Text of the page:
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History of the Temple

Wat Molilokayaram Rajaworawihan

By  Phra Medheewaraporn (Sutas), The Abbot.


Phra Ubosot        Wat Moli Lokayaram is a royal temple of the second tier, which is known as “Rajworawihan”. This 300-year old  temple was built in the Ayudhaya period. When King Taksin  established the Thonburi Kingdom, he  incorporated this  temple and Wat Arun into his palace boundary. During his reign, there were therefore no monks residing in the  temple and was considered as the temple within the palace   as usually practiced in the Ayudhaya Kingdom. This  temple was widely known during the Thonburi period as  “Wat Tai Talad” which literally means the temple behind  the market. This temple stretches for 5.1 acres and situates  behind King Taksin’s old palace on the western side  of the Chao Praya River, which is called Thonburi.  

        The oldest structure of this monastery is the Assembly Hall or Wihan which was built in the Ayudhaya period and  later King Taksin used it for storing salt  in  Thonburi period. It is sometimes called “Phra Wihan Chag Klua”   in Thai, which means a salt storage. This hall is  characterised  with the Thai-Chinese architecture covering with ceramic  roof tiles and gable spires and ridges decorated with stuccowork. The hall was separated into two chambers.  In  the smaller rear chamber stands a large image of seated  Lord Buddha in the attitude of subduing Mara named “Phra Parames”. The front larger chamber contains    several sacred Buddha images on the middle pedestal, each of which has   very beautiful Buddha characters. Wooden doors and windows   were beautifully carved with gilded lacquer art. This   assembly hall has a magnificent unique rare character and   is very worth seeing


        In the reign of King Rama I, the capital city was   moved to the other side of the Chao Praya River, which was called the Pra Nakorn east bank or the Main City. He  ordered his son, Prince Isarasundhorn, who was later King  Rama II, and HM. Queen Amrindramard (Nak) to restore  this temple and build a new Ubosot or chapel, respectively.     The chapel is covered with the ceramic roof tiles with timber    gable spires and their ridges, lacquered and decorated   with stained glass. The wall and the ceiling inside the temple   are painted in the traditional Thai print. Wooden doors  and windows were beautifully carved with gilded lacquer.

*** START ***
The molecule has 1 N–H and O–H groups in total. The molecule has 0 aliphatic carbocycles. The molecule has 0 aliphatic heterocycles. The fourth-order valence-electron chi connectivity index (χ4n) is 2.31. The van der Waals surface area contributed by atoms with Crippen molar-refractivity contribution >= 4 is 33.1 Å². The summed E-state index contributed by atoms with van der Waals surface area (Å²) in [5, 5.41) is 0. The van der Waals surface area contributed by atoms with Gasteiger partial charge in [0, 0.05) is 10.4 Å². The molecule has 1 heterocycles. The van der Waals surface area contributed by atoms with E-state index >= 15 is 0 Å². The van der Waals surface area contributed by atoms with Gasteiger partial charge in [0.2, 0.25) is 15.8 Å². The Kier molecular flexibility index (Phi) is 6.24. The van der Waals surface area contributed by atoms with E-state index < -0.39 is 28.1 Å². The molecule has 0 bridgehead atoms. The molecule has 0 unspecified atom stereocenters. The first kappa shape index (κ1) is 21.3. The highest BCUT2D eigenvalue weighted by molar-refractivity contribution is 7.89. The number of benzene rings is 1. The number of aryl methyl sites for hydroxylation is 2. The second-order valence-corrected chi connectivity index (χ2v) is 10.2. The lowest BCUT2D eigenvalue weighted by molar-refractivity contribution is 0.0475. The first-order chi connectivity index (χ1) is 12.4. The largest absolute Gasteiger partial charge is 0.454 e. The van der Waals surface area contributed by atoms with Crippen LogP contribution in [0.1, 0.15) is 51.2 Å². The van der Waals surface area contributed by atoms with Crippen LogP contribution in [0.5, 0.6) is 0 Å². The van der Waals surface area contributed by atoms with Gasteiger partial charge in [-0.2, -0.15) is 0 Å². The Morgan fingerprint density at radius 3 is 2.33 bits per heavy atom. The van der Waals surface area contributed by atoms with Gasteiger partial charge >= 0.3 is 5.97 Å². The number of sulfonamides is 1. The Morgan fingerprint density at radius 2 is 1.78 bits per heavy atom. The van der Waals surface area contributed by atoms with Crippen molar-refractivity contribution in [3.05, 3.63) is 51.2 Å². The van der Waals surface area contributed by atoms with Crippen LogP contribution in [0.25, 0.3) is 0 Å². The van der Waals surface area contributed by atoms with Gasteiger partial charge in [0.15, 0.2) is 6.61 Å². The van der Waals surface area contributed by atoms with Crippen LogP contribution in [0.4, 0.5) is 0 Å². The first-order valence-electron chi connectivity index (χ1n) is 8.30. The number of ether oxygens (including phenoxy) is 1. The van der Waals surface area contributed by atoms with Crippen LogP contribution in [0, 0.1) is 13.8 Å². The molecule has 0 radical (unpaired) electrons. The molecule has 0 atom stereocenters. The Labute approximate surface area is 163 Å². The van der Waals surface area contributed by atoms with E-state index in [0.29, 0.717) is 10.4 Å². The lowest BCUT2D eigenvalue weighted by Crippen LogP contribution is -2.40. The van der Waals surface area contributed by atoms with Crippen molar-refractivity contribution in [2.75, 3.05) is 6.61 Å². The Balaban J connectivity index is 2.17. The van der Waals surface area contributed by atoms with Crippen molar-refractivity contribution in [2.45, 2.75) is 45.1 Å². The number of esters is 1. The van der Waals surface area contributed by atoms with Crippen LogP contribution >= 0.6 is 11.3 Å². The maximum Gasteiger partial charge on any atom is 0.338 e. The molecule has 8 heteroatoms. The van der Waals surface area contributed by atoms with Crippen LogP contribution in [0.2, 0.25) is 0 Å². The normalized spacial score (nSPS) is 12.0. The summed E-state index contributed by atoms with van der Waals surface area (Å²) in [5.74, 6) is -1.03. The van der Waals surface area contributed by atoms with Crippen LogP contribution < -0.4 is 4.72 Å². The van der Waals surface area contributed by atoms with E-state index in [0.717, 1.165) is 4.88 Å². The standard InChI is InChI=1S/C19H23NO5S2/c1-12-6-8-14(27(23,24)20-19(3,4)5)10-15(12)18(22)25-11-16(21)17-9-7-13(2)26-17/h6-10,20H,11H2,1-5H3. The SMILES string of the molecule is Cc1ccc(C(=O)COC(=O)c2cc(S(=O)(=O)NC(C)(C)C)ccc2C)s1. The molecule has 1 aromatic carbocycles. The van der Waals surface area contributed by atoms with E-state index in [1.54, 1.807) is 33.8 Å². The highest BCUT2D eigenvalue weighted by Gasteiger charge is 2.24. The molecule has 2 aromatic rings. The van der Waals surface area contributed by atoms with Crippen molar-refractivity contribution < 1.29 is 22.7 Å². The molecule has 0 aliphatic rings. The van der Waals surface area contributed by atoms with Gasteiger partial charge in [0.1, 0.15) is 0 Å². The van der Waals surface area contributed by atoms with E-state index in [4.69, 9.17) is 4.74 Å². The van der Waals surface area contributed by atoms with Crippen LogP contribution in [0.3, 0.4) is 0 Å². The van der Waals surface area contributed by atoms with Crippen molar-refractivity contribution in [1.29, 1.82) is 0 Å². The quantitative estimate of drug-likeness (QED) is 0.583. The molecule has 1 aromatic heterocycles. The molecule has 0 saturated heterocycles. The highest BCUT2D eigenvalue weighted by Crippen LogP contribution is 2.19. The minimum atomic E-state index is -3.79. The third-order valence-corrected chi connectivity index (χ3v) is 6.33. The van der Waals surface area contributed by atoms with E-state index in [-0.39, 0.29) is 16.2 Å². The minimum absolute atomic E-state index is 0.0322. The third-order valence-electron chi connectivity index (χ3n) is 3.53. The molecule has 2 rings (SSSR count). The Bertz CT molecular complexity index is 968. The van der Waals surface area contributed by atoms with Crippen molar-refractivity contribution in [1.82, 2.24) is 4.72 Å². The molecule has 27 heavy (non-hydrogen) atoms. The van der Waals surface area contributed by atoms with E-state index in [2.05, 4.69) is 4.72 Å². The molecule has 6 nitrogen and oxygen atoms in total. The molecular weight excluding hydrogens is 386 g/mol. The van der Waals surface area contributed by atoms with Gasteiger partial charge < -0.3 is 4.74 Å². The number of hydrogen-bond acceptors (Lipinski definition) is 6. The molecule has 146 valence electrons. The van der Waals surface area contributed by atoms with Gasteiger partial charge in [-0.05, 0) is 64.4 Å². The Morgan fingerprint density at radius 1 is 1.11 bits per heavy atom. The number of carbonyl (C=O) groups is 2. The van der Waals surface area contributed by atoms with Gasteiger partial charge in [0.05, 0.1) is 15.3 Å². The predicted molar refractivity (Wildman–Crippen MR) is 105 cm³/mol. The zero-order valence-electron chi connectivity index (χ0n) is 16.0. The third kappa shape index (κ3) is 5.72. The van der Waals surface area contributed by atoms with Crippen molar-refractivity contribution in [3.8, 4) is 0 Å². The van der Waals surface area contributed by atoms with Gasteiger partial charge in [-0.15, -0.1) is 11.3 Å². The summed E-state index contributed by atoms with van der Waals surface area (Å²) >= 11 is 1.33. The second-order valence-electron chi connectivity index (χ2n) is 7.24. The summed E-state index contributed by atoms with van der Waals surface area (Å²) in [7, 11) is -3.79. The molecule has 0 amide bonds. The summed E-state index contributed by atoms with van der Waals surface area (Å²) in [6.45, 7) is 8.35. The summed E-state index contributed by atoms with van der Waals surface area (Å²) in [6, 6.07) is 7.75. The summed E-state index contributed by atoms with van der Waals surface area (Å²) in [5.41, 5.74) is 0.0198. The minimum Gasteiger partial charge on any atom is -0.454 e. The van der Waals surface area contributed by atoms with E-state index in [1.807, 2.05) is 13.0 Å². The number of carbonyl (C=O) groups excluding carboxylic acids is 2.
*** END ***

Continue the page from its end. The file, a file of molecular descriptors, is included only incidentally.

Phra Buddha Molilokanadh        The Principle   Buddha  Image in the Temple, named  “Phra Buddha Molilokanadh”, is a bronze Buddha image in   the attitude of subduing Mara having the front lap width of  2 metres with very beautiful Buddha characters. This image  is very sacred and has been respected by the kings  and Thai people since early Rattanakosin period.

        King Rama II renamed this monastery “Wat Buddhaisawan”   or “Wat Buddhai Sawan-yawas Worawihan”, which  implies the close relationship with the royal family.   Almost  all of his sons, including Kings Rama III and IV and HM Vice King Pinklao, had their elementary study here.

        King Rama III had restored the whole temple and again renamed it “Wat Moliloksudharam”.

        He built Somdej Hall  in 1843 AD for the statue of his  teacher, Somej Phra Buddhakosajarn (Kun), who not only taught him at his early age but also his First Ordination Teacher when he was ordained.  This sacred place has two storeys,  i.e the ground base and the upper  hall. The ground floor stands the bronze statue of Somdej Phra Buddhakosajarn (Kun) and is the foundation of four Lankan  style  stupas, which are believed to keep the top knots, called Moli in Thai of Kings Rama III and IV. And that is   how the name of the temple was derived.   Both sides of  the hall have two staircases to the upper floor and the front  tunnel stands the sculptural footprints of Lord Buddha.

        The timber Tripitaka Hall was also built in his reign   with very beautiful gilded black lacquer art on doors and windows.  It  is worth seeing very much. 

        King Rama IV built a new chamber for the abbot,  a Chanting Hall and subsequently a larger Central Hall serving both chanting and dining purposes. He restored the  chapel by allowing his royal emblem of the mythological   elephant with the royal canopy be placed on its gable. It   is very likely that the present name of the temple –“MoliLokayaram” was given in this reign.

Somdej Hall


        King Rama V had renovated the monastery library (The timber Tripitaka Hall) and  gave monks  Kathina, a Buddhist festival which comes at the end of Vassa, the three-month rainy season retreat for Theravada Buddhists  for  many times.

        King Rama VI ordered this royal temple as the second tier,   which has been known as Rajaworawihan ever since.

        Wat  Molilokayaram was usually visited by the kings, i.e King Rama V, King Rama IV and the present King Rama IX  especially during the annual robe-presentation ceremony following the end of the rains retreat. HRH Princess Maha Chakri Sirindhorn visited the Tripitaka Hall on the 12th  January 1998.


        This old temple embodies much significance to the Chakri dynasty and our nation in many ways. Thus, the Department of Arts has registered this temple as one of the national historical sites.





วิทยาพระสังฆาธิการ เล่ม ๑

วิทยาพระสังฆาธิการ เล่ม ๑

วิทยาพระสังฆาธิการ เล่ม ๒

วิทยาพระสังฆาธิการ เล่ม ๒



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